THE next leader of the Scottish LibDems has said he is willing to work with Tories in "articulating a positive case" for staying in the Union.

Alex Cole-Hamilton, who is expected to be elected as the party's leader next Friday, has distanced himself from any potential deal with Labour due to "recurring problems" with the party.

Speaking with The Times, Cole-Hamilton, 44, said that while he is "not interested in coalitions or pacts" with the Scottish Conservatives he will "work with them in articulating a positive case for our continued membership of the UK".

Telling the paper that there are "reasons" he is not a member of the Labour Party, Cole-Hamilton said: "[It] has recurring problems with the rise of the hard left, it is still grappling with antisemitism, and it has some tendencies I will never support, like big government.

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“Remember the Tony Blair/Gordon Brown ID cards, which many Labour members are still wedded to. We could never sign up wholesale to any kind of merger or pact with the Labour Party, but they are our friends in many ways, and we speak the same language on many social issues.”

The MSP for Edinburgh West went onto say that while the LibDems and Labour had rejected Scottish Tory leader Douglas Ross's pleas to form a "pan-Unionist alliance", he said that his party is willing to work with them "if they recognise our union of nations is imperfect, is in need of reform and could do so much better".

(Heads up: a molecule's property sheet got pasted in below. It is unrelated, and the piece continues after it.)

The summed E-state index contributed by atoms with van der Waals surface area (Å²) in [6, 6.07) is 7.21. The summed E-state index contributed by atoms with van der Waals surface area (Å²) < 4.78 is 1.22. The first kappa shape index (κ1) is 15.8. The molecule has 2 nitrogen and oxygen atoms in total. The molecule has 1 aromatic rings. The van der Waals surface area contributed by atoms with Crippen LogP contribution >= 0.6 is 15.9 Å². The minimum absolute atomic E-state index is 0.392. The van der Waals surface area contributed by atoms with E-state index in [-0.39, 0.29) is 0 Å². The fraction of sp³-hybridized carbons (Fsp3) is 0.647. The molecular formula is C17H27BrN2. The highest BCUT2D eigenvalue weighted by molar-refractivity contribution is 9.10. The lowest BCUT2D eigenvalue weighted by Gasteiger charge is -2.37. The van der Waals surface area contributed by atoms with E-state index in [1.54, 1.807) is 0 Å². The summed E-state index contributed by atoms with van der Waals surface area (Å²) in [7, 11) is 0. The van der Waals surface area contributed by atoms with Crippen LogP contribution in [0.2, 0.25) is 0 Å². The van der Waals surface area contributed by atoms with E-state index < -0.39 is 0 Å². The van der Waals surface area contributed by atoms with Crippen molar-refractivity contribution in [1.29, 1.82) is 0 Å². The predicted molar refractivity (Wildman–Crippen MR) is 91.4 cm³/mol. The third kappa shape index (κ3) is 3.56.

He added that Ross was asking the LibDems and Labour to "sign up lock, stock and barrel" to the Tory vision of Scotland remaining in the UK.

Many Scots don’t agree with Douglas or Boris Johnson and I stand where they stand,” Cole-Hamilton said.

“However, I got into politics to make a difference, and you only get to do that if you work with others to that end.”

The LibDems won just four seats in Holyrood at May's Scottish Parliament election, the worst result in the party's history and down from he five MSPs it returned in the 2016 vote.

Willie Rennie stepped down from the party's leadership after 10 years in the role and Cole-Hamilton has stood unopposed to take on the job.

Rennie said before he stepped down as leader that the LibDems were open to working with Labour on "issues of common interest”.

The MSP for Nort East Fife said that working with Anas Sarwar's Scottish Labour would "build confidence between the parties and also amongst the electorate to show we’re getting our act together".

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Talking about his intentions as the new leader of the LibDems in Scotland, Cole-Hamilton said he wants to build a vision for the party that people can believe in.

Seeming to put the constitutional question at the forefront of his vision, he said: "If the choice boils down to a choice between Boris Johnson’s vision of the UK and Nicola Sturgeon’s vision of independence, then everyone loses."